Employers added about 164,000 jobs in April, up from last month's revised number of 135,000 jobs. The jobless rate, derived from a separate survey of households, fell to 3.9%, the lowest since December 2000, after six months at 4.1%. And the contraction in America's labor force will put limits on growth - and fiscal pressure on Social Security - unless we start implementing policies that make having children less hard for America's young people, and that allow more prime-age workers to enter the country through immigration.
The latest jobs report has gotten a lot of analysts, policymakers and talking heads once again asking whether the U.S.is at full employment. The "all jobs" year-over-year percentage change is now +1.6%, with services at +1.7% and manufacturing, +2.0%. The average work week was unchanged at 34.1 hours.
There's good reason to expect a further pickup in wage growth in coming months.
In the past three months the United States has added an average of roughly 208,000 jobs. That left the annual increase in average hourly earnings at 2.6 per cent. "Still, the potential for labor-force participation to increase as workers re-enter the workforce provides some additional supply that isn't necessarily apparent in the unemployment rate". Employment in manufacturing increased by 24,000 in April.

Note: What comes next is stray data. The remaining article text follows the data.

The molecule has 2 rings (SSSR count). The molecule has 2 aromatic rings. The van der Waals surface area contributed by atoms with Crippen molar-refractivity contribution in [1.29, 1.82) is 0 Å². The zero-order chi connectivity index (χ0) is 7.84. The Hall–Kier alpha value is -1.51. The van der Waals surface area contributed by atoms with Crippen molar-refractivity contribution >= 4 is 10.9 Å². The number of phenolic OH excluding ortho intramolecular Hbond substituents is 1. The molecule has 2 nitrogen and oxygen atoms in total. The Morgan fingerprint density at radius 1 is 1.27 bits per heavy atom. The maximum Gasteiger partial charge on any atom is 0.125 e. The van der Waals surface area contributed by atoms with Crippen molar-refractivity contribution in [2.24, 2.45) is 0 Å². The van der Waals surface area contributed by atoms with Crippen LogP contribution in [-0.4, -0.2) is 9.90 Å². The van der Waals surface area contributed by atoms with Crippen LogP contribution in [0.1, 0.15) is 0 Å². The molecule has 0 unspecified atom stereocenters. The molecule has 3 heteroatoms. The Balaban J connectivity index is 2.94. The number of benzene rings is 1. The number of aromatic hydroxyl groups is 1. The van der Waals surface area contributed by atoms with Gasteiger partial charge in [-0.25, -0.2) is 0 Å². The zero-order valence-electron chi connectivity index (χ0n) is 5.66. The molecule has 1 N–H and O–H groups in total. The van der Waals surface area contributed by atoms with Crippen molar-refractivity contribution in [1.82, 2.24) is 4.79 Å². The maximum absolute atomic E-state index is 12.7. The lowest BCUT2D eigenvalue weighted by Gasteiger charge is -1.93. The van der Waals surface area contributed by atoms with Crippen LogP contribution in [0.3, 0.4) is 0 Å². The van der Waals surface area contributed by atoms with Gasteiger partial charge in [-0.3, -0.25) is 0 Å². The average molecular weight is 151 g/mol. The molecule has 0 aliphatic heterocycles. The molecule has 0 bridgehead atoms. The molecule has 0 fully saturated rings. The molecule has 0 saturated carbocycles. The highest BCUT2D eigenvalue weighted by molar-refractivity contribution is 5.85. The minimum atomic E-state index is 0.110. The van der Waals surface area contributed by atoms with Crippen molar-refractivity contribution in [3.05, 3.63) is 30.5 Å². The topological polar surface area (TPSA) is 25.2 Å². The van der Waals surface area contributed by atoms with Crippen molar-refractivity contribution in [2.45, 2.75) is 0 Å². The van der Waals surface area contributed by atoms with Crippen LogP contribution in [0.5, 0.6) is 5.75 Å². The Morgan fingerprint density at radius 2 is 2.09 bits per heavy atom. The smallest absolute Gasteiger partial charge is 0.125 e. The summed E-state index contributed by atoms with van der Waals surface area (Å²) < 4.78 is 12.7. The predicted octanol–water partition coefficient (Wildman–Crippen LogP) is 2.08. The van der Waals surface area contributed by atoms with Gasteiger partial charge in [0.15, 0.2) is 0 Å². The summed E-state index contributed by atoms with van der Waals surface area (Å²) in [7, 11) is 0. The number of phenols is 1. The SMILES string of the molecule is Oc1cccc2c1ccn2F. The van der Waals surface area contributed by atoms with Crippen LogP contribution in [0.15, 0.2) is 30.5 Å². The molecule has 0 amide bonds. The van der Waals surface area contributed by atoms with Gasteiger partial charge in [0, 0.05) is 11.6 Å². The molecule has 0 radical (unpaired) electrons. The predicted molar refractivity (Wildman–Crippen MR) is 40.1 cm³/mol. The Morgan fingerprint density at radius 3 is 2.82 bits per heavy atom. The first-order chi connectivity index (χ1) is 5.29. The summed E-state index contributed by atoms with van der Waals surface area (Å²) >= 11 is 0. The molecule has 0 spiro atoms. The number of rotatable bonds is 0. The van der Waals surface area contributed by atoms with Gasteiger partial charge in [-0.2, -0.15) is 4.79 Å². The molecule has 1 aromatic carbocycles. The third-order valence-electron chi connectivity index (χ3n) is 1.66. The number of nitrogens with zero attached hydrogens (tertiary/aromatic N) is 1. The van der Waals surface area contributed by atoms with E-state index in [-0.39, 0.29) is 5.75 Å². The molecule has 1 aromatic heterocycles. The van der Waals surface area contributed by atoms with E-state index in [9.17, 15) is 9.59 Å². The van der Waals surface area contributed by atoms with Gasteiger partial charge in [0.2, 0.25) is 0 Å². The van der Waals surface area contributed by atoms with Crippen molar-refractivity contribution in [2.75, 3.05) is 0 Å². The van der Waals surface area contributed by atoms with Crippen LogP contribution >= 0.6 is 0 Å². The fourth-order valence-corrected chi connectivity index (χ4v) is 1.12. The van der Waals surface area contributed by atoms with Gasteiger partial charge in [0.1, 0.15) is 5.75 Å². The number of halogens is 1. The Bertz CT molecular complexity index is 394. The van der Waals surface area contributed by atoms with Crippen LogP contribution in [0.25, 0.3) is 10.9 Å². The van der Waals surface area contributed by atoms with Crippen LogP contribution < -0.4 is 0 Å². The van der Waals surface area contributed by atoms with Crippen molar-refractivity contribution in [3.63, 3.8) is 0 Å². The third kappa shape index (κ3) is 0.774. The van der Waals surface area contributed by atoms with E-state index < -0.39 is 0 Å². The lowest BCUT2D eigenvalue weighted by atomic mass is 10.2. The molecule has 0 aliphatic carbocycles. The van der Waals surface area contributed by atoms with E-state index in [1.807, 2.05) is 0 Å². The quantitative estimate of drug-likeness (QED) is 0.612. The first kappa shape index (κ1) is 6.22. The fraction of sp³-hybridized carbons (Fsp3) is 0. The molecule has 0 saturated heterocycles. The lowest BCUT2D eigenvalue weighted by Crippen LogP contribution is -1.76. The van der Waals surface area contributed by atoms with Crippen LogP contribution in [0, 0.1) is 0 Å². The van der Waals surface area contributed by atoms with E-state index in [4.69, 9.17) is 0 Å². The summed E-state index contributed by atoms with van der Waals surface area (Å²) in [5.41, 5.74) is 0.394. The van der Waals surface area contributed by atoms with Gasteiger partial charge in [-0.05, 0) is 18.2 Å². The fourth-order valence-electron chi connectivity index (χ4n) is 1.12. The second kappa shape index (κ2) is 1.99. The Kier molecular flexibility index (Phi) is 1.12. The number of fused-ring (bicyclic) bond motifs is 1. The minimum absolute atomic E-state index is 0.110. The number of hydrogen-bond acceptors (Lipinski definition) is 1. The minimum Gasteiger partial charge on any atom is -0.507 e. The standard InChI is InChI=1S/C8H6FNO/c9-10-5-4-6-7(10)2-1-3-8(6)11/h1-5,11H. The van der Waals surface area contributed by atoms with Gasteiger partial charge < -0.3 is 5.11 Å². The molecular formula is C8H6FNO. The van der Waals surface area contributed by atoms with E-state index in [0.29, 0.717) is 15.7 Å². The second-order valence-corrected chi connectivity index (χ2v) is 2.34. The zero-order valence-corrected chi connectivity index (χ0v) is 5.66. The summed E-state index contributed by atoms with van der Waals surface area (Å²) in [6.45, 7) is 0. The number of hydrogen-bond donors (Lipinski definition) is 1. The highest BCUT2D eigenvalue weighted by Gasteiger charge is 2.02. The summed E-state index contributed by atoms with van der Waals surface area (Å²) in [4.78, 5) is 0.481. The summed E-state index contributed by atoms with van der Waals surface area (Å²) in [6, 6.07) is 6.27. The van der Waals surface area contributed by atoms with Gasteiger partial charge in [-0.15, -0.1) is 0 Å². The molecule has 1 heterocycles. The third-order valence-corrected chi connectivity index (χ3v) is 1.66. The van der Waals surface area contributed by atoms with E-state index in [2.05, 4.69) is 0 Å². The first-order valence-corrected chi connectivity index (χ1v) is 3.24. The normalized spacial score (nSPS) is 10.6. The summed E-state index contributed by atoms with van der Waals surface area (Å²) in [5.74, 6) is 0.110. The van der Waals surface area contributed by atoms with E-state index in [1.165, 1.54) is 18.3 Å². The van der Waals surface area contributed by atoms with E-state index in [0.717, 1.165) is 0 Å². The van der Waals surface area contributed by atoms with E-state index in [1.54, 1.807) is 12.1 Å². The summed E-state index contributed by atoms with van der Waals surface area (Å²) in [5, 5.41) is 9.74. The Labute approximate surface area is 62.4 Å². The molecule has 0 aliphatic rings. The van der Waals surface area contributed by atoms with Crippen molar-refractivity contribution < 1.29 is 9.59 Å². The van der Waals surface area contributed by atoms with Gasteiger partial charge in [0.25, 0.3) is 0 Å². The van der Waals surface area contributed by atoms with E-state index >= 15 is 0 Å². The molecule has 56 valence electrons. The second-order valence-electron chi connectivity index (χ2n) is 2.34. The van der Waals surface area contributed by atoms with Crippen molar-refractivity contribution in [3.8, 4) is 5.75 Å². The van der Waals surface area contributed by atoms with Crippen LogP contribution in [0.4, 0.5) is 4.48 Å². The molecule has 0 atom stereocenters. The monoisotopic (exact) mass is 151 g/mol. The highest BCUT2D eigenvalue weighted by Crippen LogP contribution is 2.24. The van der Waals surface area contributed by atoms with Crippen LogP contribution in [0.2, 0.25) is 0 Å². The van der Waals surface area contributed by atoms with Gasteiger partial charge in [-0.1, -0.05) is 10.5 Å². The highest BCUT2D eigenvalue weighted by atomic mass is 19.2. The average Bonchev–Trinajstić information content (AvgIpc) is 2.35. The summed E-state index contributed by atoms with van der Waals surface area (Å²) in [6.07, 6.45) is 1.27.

Some 236,000 USA workers left the workforce in April, which the Wall Street Journal suggests is the catalyst for the low unemployment headline number. The mining industry also continues to recover, adding 8,000 jobs in the month and 86,000 positions since the market low in October 2016. But until recently, they haven't gained much, which has puzzled many economists.
For workers, that means higher wages, and the April numbers were actually a bit disappointing on that front.
The report indicates another month of solid job growth for an economy that has been expanding for nearly nine years - the second-longest streak on record. They added 54,000 workers.
"The shortage of qualified workers is clearly holding back even stronger economic growth", NFIB Chief Economist Bill Dunkelberg said.
The 3.9% U-3 unemployment rate will stiffen the Federal Reserve's resolve to stay the course with its previously announced program to keep hiking interest rates incrementally but swiftly (i.e., three or four times this year). That's just slightly below the 68-year average of 63 percent.
It gets worse when you add the recently released first quarter gross domestic product (GDP) data - which showed cooling expansion and anemic consumer economic activity.